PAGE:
In Wexford – as  featured in our long read here –  community workers under SICAP made people welcome during a pandemic. The same good community work is happening across the country, from Inchicore to West Mayo. It is but one of many #SicapStories. It would make for an ideal television series, as amateur film-makers are proving.


– By Allen Meagher, editor, ‘Changing Ireland’

The world of community development has become fertile ground for documentary film-making. The work in communities – previously hidden from view – is being showcased online nowadays through amateur video.

LEADER programme beneficiaries, members of The Wheel, and lately workers funded under the Social Inclusion and Community Activation Programme (SICAP) now all produce videos from time to time to reveal how their work changes society.

In Wexford – as  featured in our long read here –  community workers under SICAP made people welcome during a pandemic.

Migrants, refugees and asylum-seekers are but one of many groups targeted for support. The programme spend of approx €44m in 2021 goes to supporting the following people in particular:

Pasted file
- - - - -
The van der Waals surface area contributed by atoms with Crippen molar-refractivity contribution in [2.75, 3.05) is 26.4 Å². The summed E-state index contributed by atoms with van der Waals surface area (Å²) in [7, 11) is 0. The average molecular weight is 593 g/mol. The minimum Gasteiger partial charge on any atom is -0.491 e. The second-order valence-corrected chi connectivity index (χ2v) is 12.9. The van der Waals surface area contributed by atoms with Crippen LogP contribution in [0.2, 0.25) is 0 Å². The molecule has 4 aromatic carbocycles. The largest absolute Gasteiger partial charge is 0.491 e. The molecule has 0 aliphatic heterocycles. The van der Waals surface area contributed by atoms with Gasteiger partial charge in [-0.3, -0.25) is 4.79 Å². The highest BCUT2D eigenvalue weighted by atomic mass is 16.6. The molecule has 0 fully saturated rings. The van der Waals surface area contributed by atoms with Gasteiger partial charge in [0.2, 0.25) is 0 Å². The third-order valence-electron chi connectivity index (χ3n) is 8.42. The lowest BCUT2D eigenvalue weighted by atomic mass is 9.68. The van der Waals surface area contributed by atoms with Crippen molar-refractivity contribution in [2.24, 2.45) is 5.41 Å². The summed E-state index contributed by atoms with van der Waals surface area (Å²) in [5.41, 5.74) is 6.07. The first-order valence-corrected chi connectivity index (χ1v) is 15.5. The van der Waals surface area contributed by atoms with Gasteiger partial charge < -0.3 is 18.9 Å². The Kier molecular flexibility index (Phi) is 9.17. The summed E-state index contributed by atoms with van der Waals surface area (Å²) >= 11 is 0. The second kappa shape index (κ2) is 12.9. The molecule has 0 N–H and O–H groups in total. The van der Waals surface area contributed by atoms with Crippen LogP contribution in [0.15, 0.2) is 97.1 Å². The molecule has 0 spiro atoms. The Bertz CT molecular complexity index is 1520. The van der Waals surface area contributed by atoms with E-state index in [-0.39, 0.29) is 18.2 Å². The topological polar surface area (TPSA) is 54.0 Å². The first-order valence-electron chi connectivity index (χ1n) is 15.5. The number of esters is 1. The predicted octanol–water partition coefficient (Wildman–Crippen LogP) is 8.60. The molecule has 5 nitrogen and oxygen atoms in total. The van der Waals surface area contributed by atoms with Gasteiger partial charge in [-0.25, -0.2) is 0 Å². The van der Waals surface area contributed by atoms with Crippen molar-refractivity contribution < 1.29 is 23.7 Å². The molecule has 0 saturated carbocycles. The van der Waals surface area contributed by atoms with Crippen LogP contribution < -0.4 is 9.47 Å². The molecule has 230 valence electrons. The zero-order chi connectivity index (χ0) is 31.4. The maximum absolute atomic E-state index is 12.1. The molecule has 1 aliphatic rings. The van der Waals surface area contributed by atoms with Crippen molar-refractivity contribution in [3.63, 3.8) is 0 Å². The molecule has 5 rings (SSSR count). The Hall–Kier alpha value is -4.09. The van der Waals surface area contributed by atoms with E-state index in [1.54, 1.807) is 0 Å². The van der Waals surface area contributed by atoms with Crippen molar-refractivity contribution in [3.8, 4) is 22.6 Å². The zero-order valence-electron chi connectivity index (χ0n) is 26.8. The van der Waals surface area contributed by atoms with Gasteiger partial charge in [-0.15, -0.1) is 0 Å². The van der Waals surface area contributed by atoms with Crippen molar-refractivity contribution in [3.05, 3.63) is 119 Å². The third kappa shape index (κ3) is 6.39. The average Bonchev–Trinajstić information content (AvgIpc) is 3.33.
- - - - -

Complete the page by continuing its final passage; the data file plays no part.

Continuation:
• Disadvantaged Children and Families
  • People living in Disadvantaged Communities
  • Disadvantaged Young People (aged 15 – 24)
  • People with Disabilities
  • Disadvantaged Women
  • Roma
  • Travellers
  • Lone Parents
  • Those Disengaged from the Labour Market (Economically Inactive)
  • Low Income Workers/ Households
  • The Unemployed
  • New Communities
  • Emerging Needs Groups (chosen at local level).

Good community work under SICAP is happening across the country, from Inchicore to West Mayo and the Inishowen peninsula to Cape Clear and every town and city in between. It is carried out by Local Development Companies (all members of a network called the Irish Local Development Network – full list here).

The Minister responsible for Community Development – Minister of State Joe O’Brien – is especially familiar with integration work from his own past involvement in NGOs.

As he has himself highlighted, the Government of Ireland now reaches out through community workers to support asylum-seekers from the moment they arrive.

In Meath for example – as also reported in Issue 72 of ‘Changing Ireland’ –  an independent organisation Cultúr is working to integrate asylum-seekers, refugees and migrants. During the lockdowns earlier this year, Cultúr organised Irish language and dance classes that went down a treat.

However, it is primarily work funded through the Social Inclusion and Community Activation Programme that is enabling community groups to make the difference. Earlier this year, Minister O’Brien  launched a report detailing SICAP’s effectiveness with new communities (see below).